Our decision are also based on the talent pool, land, electricity, and water needs for TSMC’s long-term growth. In the U.S., we are in the process of building two advanced semiconductor fabs in Arizona. Our U.S. customers welcome us to build capacity in the U.S.

TSMC Arizona will continue to provide the most advanced semiconductor technology commercially available in the U.S., enabling next-generation, high-performance, and low-power computing products in the future years.

Each of our fabs will have a clean room area that is approximately double the size of a typical logical fab. We are also considering building additional mature node capacity outside of Taiwan. In Japan, we are building a specialty technology fab, which will utilize 12- and 16-nanometer and 22-, 28-process technologies. Volume production is scheduled for late 2024.

Our N3 has just entered volume production in Tainan Science Park. We are also preparing for N2 volume production starting in 2025, which will be located in Hsinchu and Taichung Science Park. While capacity is not born overnight and takes time to build, we are committed to expanding our global manufacturing footprint to increase customer trust and expand our future growth potential. Depending on the demand from customers and level of government support, our 28-nanometer and below overseas capacity could be 20pc or more of our total 28 and below capacity in five years or more time.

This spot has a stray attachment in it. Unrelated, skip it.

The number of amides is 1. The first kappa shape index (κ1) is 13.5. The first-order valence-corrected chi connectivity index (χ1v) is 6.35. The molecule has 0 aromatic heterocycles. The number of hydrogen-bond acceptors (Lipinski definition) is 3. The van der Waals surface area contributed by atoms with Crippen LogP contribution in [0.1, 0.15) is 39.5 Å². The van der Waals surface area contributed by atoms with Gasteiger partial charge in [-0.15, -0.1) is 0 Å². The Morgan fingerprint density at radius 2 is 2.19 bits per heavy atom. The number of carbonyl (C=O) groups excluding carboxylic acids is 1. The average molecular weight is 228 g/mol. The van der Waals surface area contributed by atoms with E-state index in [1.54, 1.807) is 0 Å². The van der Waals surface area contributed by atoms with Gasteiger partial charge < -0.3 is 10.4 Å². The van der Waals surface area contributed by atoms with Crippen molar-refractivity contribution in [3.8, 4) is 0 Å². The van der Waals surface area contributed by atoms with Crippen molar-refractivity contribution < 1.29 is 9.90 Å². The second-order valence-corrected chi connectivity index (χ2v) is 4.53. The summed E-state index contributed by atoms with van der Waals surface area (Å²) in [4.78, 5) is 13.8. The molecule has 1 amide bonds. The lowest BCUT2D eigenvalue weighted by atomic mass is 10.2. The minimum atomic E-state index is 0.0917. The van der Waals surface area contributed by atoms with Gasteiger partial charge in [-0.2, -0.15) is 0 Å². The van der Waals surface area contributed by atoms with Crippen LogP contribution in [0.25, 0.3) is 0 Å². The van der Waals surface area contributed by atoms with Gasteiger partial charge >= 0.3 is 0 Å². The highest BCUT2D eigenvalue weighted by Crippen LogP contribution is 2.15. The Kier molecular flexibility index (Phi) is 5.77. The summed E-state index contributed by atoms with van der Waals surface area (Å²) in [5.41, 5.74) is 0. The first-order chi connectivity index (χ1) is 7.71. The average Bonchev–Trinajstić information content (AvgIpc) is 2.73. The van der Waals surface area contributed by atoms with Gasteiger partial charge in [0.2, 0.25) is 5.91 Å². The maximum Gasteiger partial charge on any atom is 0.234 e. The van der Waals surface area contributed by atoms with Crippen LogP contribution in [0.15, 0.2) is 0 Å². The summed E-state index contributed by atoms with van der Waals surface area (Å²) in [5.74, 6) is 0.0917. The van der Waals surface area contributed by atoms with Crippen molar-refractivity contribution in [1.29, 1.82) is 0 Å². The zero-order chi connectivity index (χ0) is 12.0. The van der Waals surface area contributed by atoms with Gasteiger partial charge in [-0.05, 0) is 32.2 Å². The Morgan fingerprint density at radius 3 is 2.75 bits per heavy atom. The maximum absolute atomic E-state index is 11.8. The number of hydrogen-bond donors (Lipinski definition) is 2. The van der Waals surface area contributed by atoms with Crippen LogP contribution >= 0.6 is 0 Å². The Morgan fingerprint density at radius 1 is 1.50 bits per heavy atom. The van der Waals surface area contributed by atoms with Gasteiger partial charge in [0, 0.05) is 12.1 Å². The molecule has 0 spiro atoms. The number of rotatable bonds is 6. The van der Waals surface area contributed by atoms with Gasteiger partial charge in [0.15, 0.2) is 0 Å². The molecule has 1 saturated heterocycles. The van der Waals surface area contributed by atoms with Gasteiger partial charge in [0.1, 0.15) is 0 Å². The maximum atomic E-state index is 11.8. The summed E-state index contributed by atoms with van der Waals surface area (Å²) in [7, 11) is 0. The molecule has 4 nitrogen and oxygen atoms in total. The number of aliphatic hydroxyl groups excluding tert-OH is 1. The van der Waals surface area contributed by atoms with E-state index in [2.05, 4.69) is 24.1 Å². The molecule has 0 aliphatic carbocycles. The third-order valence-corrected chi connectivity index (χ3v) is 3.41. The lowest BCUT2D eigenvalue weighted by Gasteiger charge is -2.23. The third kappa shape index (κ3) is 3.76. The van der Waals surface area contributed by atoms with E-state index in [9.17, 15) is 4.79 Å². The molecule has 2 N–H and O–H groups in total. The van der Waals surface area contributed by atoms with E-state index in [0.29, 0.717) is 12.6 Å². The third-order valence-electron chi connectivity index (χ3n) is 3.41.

While the initial cost of overseas fabs are higher than TSMC’s fabs in Taiwan, our goal is to manage and minimize the cost gap. Our pricing will remain strategic to reflect our value, which also includes in the value of geographic flexibility. At the same time, we are leveraging our competitive advantage of lost volume, economies of scale, and manufacturing technology leadership to continuously drive costs down. We will also continue to work closely with all government to secure their support.

By taking such action, TSMC will have the ability to absorb the higher cost of overseas fabs while remaining the most efficient and cost-effective manufacturer no matter where we operate. Thus, even as we increase our capacity outside of Taiwan, we believe long-term gross margins of 53pc and higher continue to be achievable, and we can earn a sustainable and healthy ROE [return on equity] of greater than 25pc while delivering profitable growth for our shareholders.

Q4 2022, 12 January 2023

I know it is a big quote but this is an important initiative by an important company. The technology revolution depends on TSMC making these huge bets and thankfully they have the money and the confidence to make them. Nobody else is going to match what they are doing which is why they enjoy such spectacular operating margins and achieve such a high return on equity.